Voepel: The Alamo Regional matchup between No. 2 seed Louisville and No. 6 Oregon could be intriguing. The pressure isn't on the Ducks this year the way it would have been had the tournament happened last season, and they should come into the regional semifinals with some underdog mojo. By contrast, the Cardinals look like they have been feeling the heat, and have had slow starts in their early-round wins over Marist and Northwestern.

Young: Like Mechelle, Oregon-Louisville has my attention too. I've got an upset with the Ducks pulling a stunner. They have really discovered an identity in recent weeks. They drifted down the stretch of their conference schedule, but as coach Kelly Graves has adjusted to playing Sedona Prince and Nyara Sabally as a two-big frontcourt, they've developed a ground-and-pound style.

Plus, I loved what Prince had to say after they upset third-seeded Georgia: "We wanted to show today that we are not the team to be messed with. We wanted to come out and show that we're gonna play harder than you and we're gonna want it more than you."

That sounds like a dangerous team.

Creme: NC State-Indiana has a chance to be the most compelling game of the weekend. It pits two experienced teams. Both coaches -- Wes Moore and Teri Moren -- have built their programs steadily to get on the national stage. The styles of play are fairly similar -- defense first, take care of the ball, be opportunistic. Toughness usually wins out for both teams. The game has a chance to be one decided in the last minute by a steal, a defensive rebound or a free throw.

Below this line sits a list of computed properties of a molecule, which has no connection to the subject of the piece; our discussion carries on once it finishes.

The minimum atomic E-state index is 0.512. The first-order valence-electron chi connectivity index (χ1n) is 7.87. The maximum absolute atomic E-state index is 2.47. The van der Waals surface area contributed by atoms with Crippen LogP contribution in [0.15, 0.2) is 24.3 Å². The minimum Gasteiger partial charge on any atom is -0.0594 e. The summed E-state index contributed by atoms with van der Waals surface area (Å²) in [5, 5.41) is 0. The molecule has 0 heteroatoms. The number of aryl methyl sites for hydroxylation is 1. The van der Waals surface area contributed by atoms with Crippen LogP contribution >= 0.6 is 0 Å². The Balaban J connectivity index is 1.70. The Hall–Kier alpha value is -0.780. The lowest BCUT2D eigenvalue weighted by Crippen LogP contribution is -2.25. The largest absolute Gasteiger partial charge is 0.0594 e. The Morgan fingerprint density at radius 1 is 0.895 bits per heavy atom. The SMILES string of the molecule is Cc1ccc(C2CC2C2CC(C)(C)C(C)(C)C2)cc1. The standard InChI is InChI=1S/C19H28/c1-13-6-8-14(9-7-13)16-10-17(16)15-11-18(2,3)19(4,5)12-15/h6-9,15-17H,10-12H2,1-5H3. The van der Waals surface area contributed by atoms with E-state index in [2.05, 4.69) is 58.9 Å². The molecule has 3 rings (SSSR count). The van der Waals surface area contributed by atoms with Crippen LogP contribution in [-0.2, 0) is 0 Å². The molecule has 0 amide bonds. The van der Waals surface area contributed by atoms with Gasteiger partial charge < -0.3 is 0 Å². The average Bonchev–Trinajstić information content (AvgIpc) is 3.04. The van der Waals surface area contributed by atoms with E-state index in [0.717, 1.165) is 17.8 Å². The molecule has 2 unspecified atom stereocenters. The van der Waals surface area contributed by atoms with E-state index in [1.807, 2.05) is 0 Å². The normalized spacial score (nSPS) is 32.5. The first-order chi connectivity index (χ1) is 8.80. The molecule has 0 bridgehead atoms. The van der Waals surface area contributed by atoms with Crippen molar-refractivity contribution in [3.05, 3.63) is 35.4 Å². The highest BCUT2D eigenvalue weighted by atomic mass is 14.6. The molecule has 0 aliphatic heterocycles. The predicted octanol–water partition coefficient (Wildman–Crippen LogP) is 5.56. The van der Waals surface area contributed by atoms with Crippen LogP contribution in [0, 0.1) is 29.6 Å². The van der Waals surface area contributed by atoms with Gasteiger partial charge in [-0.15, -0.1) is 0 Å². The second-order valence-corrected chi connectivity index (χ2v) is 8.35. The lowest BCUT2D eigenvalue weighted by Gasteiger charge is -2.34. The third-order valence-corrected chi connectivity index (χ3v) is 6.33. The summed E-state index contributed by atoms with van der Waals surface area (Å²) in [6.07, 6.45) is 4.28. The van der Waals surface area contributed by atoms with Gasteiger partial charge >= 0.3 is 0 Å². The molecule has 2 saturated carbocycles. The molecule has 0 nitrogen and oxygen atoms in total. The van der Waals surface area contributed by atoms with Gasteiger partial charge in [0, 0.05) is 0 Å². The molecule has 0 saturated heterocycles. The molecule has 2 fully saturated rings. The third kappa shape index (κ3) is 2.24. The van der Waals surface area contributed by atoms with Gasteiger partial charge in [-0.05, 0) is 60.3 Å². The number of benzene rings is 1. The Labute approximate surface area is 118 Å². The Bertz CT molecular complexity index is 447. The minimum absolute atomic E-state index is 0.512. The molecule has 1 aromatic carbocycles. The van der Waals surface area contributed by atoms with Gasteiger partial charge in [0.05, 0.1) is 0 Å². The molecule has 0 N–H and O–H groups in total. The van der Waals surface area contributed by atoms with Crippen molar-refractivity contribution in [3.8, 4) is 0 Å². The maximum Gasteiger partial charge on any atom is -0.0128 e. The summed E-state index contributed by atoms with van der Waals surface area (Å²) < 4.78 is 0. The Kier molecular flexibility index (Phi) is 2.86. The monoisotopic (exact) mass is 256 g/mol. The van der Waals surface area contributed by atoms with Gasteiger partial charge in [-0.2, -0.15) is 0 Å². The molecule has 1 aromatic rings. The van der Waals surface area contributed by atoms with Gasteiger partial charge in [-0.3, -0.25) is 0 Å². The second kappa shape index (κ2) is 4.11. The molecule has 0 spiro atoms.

Which player or head-to-head matchup will be an X factor in the Sweet 16?

Creme: Louisville really needs the real Dana Evans to arrive. She hasn't had a great postseason and is 11-of-33 from the field for an average of 14.5 points per game over the Cardinals' first two games. They have been able to survive early deficits in wins over Marist and Northwestern without her typically big contribution, but I'm not sure how much longer that can continue as the competition gets more rigorous. Oregon's defense has been outstanding in the tournament's first two games, but Evans is still the best player on the floor in this matchup. She just needs to play that way.

Adelson: I am looking forward to watching Michigan's Naz Hillmon and Baylor's NaLyssa Smith in their Sweet 16 matchup. Both players are Wade Trophy finalists and provide that constant inside presence that keys their respective teams. Hillmon averages 24.3 points and 11.6 rebounds per game, while Smith averages 18.4 points and 9 rebounds. Hillmon has 15 double-doubles this season, and there is no doubt the Lady Bears will try to key on her to make somebody else beat them.